ASAAP was born out of community activism when in 1989, a South Asian couple died unable to access AIDS services in their own language and cultural context. Khush, a group of South Asian queer activists came together and with support from ACT (AIDS Committee of Toronto) formed the South Asian AIDS Coalition.
Initially run by volunteers working out of a makeshift workspace in a garage, to being housed at ACT, the South Asian AIDS Coalition became the Alliance for South Asian AIDS Prevention in 1995 after being incorporated as an independent AIDS Service Organization.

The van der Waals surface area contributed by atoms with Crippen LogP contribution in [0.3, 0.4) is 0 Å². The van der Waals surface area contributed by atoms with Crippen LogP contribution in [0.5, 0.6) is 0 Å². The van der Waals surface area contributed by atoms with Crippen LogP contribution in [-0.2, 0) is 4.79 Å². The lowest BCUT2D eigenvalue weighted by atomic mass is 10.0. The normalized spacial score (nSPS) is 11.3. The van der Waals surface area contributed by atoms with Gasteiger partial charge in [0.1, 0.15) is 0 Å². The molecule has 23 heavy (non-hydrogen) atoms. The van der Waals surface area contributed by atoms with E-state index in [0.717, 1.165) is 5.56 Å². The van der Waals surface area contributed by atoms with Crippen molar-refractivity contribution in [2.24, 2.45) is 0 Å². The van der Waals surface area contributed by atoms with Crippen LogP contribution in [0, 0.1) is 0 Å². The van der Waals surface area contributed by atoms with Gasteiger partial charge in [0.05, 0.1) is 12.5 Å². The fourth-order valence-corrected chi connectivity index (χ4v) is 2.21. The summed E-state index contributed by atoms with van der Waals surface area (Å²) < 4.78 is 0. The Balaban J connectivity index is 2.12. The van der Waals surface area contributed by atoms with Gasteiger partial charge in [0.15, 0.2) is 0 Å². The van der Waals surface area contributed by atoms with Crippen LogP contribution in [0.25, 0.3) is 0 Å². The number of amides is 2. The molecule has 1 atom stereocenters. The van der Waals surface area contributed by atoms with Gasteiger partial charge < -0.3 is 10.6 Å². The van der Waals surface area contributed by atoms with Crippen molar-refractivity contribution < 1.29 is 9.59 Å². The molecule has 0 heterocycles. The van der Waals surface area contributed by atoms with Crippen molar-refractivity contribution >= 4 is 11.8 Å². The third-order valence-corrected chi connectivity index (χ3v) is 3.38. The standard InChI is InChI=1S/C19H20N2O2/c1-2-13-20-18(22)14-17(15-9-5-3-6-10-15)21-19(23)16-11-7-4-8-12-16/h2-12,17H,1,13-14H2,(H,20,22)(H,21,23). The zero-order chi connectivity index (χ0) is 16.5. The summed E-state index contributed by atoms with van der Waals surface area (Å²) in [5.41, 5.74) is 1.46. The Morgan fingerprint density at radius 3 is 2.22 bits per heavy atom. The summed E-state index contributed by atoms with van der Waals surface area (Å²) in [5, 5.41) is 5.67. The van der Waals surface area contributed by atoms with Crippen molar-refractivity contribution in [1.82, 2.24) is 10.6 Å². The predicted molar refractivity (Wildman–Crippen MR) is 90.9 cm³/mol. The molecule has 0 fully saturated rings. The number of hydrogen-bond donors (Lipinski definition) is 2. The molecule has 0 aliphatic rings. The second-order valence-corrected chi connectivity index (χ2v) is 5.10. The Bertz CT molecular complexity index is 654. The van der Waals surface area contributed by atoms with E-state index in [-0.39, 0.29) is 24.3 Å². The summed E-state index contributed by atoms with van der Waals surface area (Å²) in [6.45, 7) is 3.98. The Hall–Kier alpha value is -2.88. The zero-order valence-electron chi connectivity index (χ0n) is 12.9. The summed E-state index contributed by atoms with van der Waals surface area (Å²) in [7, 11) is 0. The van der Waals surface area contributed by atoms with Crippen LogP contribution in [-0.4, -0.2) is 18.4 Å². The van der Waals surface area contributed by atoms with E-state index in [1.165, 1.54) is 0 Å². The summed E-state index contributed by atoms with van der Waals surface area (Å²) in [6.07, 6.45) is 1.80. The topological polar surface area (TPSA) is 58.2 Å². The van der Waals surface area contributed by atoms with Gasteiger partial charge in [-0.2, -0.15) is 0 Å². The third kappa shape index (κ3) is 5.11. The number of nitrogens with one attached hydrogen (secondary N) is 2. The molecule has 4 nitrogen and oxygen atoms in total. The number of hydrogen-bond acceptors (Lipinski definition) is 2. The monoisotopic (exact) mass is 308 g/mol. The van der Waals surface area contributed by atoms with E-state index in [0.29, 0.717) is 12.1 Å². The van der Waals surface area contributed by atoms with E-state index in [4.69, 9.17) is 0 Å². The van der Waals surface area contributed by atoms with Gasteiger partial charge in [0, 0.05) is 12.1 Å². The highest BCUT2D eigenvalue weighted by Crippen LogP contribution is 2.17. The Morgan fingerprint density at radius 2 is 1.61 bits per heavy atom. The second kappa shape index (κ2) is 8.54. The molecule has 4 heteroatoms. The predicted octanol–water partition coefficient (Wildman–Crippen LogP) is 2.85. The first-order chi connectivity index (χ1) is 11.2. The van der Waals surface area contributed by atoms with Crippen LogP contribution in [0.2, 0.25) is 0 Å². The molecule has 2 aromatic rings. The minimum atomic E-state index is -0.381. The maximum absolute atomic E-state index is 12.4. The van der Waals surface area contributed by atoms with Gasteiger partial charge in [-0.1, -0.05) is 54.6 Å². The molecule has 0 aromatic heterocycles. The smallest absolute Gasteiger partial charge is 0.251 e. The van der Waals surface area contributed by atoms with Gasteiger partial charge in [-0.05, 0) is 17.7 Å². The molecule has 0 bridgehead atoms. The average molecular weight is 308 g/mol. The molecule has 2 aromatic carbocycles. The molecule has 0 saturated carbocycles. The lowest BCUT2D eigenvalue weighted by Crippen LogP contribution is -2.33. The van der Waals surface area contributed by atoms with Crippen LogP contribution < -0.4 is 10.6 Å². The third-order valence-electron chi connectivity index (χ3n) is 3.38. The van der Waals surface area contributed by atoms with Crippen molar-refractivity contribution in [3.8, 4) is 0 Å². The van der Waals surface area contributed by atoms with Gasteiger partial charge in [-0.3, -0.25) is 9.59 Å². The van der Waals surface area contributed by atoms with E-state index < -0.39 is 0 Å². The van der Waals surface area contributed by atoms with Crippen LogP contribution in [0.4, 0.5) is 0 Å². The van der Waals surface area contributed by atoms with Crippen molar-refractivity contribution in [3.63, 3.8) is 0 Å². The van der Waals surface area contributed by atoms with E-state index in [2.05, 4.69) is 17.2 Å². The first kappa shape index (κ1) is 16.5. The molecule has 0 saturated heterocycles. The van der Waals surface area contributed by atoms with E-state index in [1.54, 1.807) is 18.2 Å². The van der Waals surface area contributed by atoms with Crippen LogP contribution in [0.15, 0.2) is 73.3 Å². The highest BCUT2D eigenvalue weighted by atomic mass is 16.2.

Today, the need for multi-lingual HIV/AIDS related services is just as important as it was over 25 years ago. And the importance of situating HIV within a culturally appropriate framework is vital for prevention education and support services to have a meaningful impact.
ASAAP`s work is focused on areas that many South Asians find uncomfortable facing, such as sexuality, sexual health and homophobia. The shame and guilt associated with conversations on sexual health impede access to information and fuel our work even today.